Article from Arizona Engineer, found here.
Dreading that nearly two-hour drive from Tucson to Phoenix? Someday you may get there in less than half that time, on a semi-autonomous bus traveling along Interstate 10.
Need convenience as well as speed? You’ll have several boarding locations from which to choose in both cities.
High-Speed Bus Transit, or HSBT, is the brainchild of UA transportation researcher Yi-Chang Chiu, associate professor of civil engineering and engineering mechanics, and his doctoral student Andisheh Ranjbari.
Under Chiu’s supervision, Ranjbari spent a good part of 2014 on survey design, interviewing and collecting 600 responses from Tucson and Phoenix residents, and analyzing survey results.
Ranjbari said, “We found that due to HSBT’s much shortened inter-city travel time and greater flexibility in bringing passengers closer to their final destinations, it will have the highest market share among all transportation modes, including passenger rail and automobiles.”
How will the HSBT navigate the heavily traveled I-10? Plans call for a dedicated guideway in the freeway’s median.
From Tehran to Tucson
After earning undergraduate and graduate degrees and working as a transportation planner in her native Iran, Ranjbari came to the University of Arizona in 2012. Experienced in researching many fields of transportation, such as public transit, network and demand modeling, traffic flow models, and safety, she said her main research interest is public transit.
She’s pursuing that interest through her PhD dissertation on the market analysis, network design and feasibility study for the Tucson-Phoenix HSBT.
“I’m super excited about this study,” Ranjbari said. “Every step of it has been very interesting, and it’s wonderful to see this idea gradually gaining interest and visibility from Arizona residents and other stakeholders.”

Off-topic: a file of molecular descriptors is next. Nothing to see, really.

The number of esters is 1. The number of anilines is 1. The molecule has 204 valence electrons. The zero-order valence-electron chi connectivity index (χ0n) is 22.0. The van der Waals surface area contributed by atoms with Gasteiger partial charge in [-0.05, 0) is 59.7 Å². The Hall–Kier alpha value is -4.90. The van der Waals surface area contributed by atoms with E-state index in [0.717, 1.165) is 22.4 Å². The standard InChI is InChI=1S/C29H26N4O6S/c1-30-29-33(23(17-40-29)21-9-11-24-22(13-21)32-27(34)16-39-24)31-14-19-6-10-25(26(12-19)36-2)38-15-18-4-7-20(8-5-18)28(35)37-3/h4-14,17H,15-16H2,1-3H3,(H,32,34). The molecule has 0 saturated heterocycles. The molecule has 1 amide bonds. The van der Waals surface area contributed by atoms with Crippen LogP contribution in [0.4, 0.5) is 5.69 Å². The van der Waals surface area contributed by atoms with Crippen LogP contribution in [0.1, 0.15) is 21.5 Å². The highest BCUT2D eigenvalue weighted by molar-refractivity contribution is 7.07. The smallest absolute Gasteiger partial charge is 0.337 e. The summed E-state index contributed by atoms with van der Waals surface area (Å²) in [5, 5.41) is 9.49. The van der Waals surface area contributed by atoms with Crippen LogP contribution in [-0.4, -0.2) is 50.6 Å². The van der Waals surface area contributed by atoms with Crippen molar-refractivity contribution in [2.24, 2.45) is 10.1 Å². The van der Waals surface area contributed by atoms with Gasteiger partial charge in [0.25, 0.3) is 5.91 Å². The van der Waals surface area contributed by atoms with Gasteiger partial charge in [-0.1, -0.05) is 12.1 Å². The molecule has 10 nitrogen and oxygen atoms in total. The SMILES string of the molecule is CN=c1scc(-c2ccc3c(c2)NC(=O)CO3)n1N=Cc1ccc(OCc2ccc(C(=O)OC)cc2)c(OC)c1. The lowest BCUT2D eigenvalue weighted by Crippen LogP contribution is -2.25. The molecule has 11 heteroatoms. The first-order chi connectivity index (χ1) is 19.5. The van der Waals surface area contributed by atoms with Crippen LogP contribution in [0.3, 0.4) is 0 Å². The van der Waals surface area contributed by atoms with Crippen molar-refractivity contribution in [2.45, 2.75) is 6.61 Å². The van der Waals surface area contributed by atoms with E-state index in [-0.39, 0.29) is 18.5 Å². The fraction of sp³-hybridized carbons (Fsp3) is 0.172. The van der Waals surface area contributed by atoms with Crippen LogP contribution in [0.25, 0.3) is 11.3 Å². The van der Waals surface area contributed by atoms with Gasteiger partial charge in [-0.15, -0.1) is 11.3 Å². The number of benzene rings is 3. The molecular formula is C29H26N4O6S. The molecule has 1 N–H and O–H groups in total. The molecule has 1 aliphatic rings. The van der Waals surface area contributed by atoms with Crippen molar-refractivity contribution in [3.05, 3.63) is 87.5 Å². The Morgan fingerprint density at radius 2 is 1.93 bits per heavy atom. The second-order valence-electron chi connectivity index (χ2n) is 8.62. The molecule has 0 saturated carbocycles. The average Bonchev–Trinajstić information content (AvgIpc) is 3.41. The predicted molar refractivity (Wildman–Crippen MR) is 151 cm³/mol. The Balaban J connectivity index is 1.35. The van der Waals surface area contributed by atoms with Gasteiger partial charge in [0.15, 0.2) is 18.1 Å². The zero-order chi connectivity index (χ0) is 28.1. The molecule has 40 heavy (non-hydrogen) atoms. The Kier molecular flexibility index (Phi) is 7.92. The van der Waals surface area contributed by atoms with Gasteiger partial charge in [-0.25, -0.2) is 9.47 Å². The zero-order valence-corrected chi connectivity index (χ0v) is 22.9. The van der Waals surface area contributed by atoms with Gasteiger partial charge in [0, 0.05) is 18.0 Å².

Her excitement is shared by the Arizona Transit Association, which awarded Ranjbari its 2015 Public Transit Scholarship in March. At the March 2015 AzTA board of directors meeting, members stated they had had this scholarship for a couple years, but never found the right person for it.
AzTA gave Ranjbari a second honor: an invitation to make a presentation on HSBT at the organization’s April conference held jointly with the Arizona Department of Transportation. Ranjbari introduced the HSBT concept and research findings to 50 transportation professionals.
“The support from the audience was incredible,” she said. “Many professionals offered pro bono services to help us advance our work.”
Back on the UA campus, Ranjbari has been president of the student chapter of the Institute of Transportation Engineers since 2014. Under her leadership, the chapter organized several invited talks, booth exhibitions and conference trips that raised its visibility in the transportation profession.
It’s been one of the most active years for the decade-old UA ITE, and Ranjbari’s efforts earned “Outstanding Graduate Student Leader” recognition at the 2015 UA Club Awards banquet. But, as she says, “You can't be a leader without a team, and I had a wonderful team.”
She also is grateful for support from the department of civil engineering and engineering mechanics, UA ITE chapter adviser and assistant professor of civil engineering and engineering mechanics Yao-Jan Wu, the Advanced Traffic and Logistics Algorithms and Systems research center, and ATLAS faculty member and systems and industrial engineering professor Larry Head.
What’s next? Ranjbari has about two years left in her doctoral program, and she’s considering academic and industrial opportunities.
“Becoming a professor is a very strong option,” she said. “I love teaching, and seeing the learning sparks in the students’ eyes is just a pure joy.”
Then there’s HSBT. It’s a dream she wants to keep pursuing for the Tucson-Phoenix corridor, and, possibly, beyond.
Who knows? It may be a cost-effective solution to traffic snarls between Los Angeles and San Diego, Seattle and Portland, on Interstate 35 in Texas, and many other U.S. travel corridors.